He has a great knowledge of the Bible. A lot of these men have been brought up in a church or have been ministered to while on the streets or in prison. But as he puts it he, "is not living a sanctified life." In other words, he is not being changed to be more like Jesus. He explained that he knows to be more like Jesus it is a partnership between him and God. He is completely right; he needs to want to change just as much as God wants to change him.

It was nice to have an honest chat with him about his relationship with God. A lot of these guys, him being one, would class themselves as Christians. They know that they not only need to ask God for forgiveness, which many of them have done, but to live a life that is pleasing to God. That's the part where they are struggling, and seems to be where Emmaus Ministries comes in, to help them live out their Christian faith in accordance with the Bible.

We arrived back to 611 and sat down again on the curb side. Soon after, we were joined by a new guy. He had been out on the streets since 1989. I straight away noticed something square-shaped tucked under his sock. As we chatted he told us that he had been working out of a motel and hasn't worked around here for quite a while because he is getting too old and soft for the streets. He said he's getting tired of this life now. He reached down to his sock and pulled out his wallet and showed me an address to a good rehab unit in Houston. They had agreed to take him into a one-year program of drug rehab. He had come down last night to say good bye to an old friend of his but had found out that he was in jail.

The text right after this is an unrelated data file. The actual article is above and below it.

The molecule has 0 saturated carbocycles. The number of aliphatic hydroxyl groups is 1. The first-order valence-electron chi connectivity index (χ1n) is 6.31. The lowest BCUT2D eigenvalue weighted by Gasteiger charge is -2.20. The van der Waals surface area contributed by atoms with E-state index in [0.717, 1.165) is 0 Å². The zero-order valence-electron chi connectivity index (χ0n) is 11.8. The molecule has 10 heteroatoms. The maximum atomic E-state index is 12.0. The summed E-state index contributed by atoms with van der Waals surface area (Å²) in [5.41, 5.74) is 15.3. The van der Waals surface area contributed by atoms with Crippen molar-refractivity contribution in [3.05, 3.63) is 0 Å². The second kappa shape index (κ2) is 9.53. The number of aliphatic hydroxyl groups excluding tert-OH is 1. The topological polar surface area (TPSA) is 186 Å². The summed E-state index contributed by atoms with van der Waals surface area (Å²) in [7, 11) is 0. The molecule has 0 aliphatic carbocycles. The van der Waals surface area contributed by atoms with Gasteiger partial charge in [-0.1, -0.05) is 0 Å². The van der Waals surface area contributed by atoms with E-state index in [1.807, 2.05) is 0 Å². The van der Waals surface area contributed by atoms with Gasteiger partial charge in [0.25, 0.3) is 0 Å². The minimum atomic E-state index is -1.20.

Like most nights, the cops were driving up and down the streets. We started to joke around that we were going to get moved on soon, when two cop cars pulled up. The policemen got out of the cars and said (pointing at Gail, myself, and two other hustlers standing next to us) put your hands on the hood (bonnet) of the car. As we started to stand up Gail pointed at our name badges and said that we were with Emmaus Ministries the officer looked at his watch and seeing the time told us to sit back down. After the three officers frisked the hustlers and let them go, he came and had a chat with us. He was nice, he asked what we were doing and in one sense showed a good interest. As he walked away he shouted out to us, "Stay safe!"